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What does soap or its aftermeath boil at? And what /is/ its meath after it burns?

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Autymn D. C. wrote:

look it up
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malibu wrote:

where?
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google for it. I got 47 hits for aftermeath, and 70,700,000 for soap.
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John wrote:

The key words are soap and boil, and Google didn't help.
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In sci.physics, Autymn D. C.
wrote on 10 Dec 2006 23:37:24 -0800

I frankly don't know what "aftermeath" is. "meath" is a place name, specifically a county in Leinste, in the E Republic of Ireland.
I'm assuming you meant "hot process". Since soap is made from fats or oils (using lye), the soap melting point may be dependent on the fat or oil used; beef tallow melts at 130 degrees Fahrenheit. However, the process described at
http://waltonfeed.com/old/soap/soapcook.html
mentions that the optimum temperature will rise as the soap thickens, and can get as high as 330 degrees.
It also mentions that the process is very dangerous. It's probably simpler just to use a hand blender instead.
http://waltonfeed.com/old/soap/soap.html
Hot or cold, be very careful with the lye (sodium hydroxide). Among other things, lye crystals dissolving in water can boil it, in large enough amounts. Also, use wooden or plastic spoons and enameled, plastic, or glass bowls for mixing -- you don't want to make aluminum hydroxide.
I've not done this myself (though I do have some raw, rancid fat, were I all that interested in ruining my countertops with sodium hydroxide :-) ).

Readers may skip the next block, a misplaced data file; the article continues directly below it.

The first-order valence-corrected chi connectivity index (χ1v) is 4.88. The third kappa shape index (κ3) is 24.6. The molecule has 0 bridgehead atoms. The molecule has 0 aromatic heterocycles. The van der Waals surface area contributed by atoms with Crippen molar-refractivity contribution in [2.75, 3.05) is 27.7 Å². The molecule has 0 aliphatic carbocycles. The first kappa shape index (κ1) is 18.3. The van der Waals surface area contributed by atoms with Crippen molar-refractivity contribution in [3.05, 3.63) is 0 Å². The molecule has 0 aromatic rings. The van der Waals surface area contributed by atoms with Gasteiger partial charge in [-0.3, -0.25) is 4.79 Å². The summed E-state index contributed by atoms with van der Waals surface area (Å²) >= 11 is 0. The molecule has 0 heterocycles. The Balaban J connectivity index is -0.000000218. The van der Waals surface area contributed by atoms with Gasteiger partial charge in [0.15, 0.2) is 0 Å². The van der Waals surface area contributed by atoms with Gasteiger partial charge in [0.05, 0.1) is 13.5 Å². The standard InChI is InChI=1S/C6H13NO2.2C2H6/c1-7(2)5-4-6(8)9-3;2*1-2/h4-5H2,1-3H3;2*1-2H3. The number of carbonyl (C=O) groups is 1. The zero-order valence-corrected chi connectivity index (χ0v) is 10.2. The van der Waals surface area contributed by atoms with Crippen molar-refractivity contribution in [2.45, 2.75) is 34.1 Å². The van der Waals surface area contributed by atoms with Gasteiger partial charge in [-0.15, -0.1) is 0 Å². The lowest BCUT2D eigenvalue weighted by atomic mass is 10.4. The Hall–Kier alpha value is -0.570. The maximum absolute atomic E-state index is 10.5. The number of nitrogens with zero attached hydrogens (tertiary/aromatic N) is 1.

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The Ghost In The Machine wrote:

I think his "aftermeath" is an English (Brit) way of saying aftermath. So, my guess is that he wants to know what the residue, or soap really boils at. You answered his question as best it could be.
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In sci.physics, David Kercsmar
wrote on Sat, 16 Dec 2006 12:49:43 -0500

Given what little I know about the subject, and what I could find on the Web.
The quirks of the process are mildly interesting, and not really surprising in retrospect. I had not known, for example, that coconut oil makes big bubbles, or that beef tallow soap has better cleansing power (but fewer bubbles) than other variants.
Still...it looks tricky. :-)
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David Kercsmar wrote:

There is no he, and there is no a in meath. (Neither is there e or ee, as the dolthood today believe.) No, he did not--as the sites also underscore the boiling to the water (which should also be weatter) and not the soap. Look at the subject, Ghost: It's a sliht joke. But I still want to know.
E. meath[o] ~ L. rendur[e]
-Aut
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